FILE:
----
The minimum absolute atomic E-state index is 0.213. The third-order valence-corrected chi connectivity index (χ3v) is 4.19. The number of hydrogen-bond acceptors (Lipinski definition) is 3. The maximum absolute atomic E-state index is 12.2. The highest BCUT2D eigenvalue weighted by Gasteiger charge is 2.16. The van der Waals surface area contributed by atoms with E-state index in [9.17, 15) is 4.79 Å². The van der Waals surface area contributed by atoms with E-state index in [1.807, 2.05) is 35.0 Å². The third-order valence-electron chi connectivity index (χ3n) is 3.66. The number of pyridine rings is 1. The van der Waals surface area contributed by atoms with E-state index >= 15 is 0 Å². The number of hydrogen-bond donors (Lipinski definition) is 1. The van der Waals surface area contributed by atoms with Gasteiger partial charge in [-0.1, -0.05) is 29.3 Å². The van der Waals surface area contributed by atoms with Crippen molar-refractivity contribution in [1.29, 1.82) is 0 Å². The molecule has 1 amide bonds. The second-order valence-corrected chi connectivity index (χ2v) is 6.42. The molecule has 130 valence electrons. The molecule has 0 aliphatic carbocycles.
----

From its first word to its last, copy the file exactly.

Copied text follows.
The minimum absolute atomic E-state index is 0.213. The third-order valence-corrected chi connectivity index (χ3v) is 4.19. The number of hydrogen-bond acceptors (Lipinski definition) is 3. The maximum absolute atomic E-state index is 12.2. The highest BCUT2D eigenvalue weighted by Gasteiger charge is 2.16. The van der Waals surface area contributed by atoms with E-state index in [9.17, 15) is 4.79 Å². The van der Waals surface area contributed by atoms with E-state index in [1.807, 2.05) is 35.0 Å². The third-order valence-electron chi connectivity index (χ3n) is 3.66. The number of pyridine rings is 1. The van der Waals surface area contributed by atoms with E-state index >= 15 is 0 Å². The number of hydrogen-bond donors (Lipinski definition) is 1. The van der Waals surface area contributed by atoms with Gasteiger partial charge in [-0.1, -0.05) is 29.3 Å². The van der Waals surface area contributed by atoms with Crippen molar-refractivity contribution in [1.29, 1.82) is 0 Å². The molecule has 1 amide bonds. The second-order valence-corrected chi connectivity index (χ2v) is 6.42. The molecule has 130 valence electrons. The molecule has 0 aliphatic carbocycles.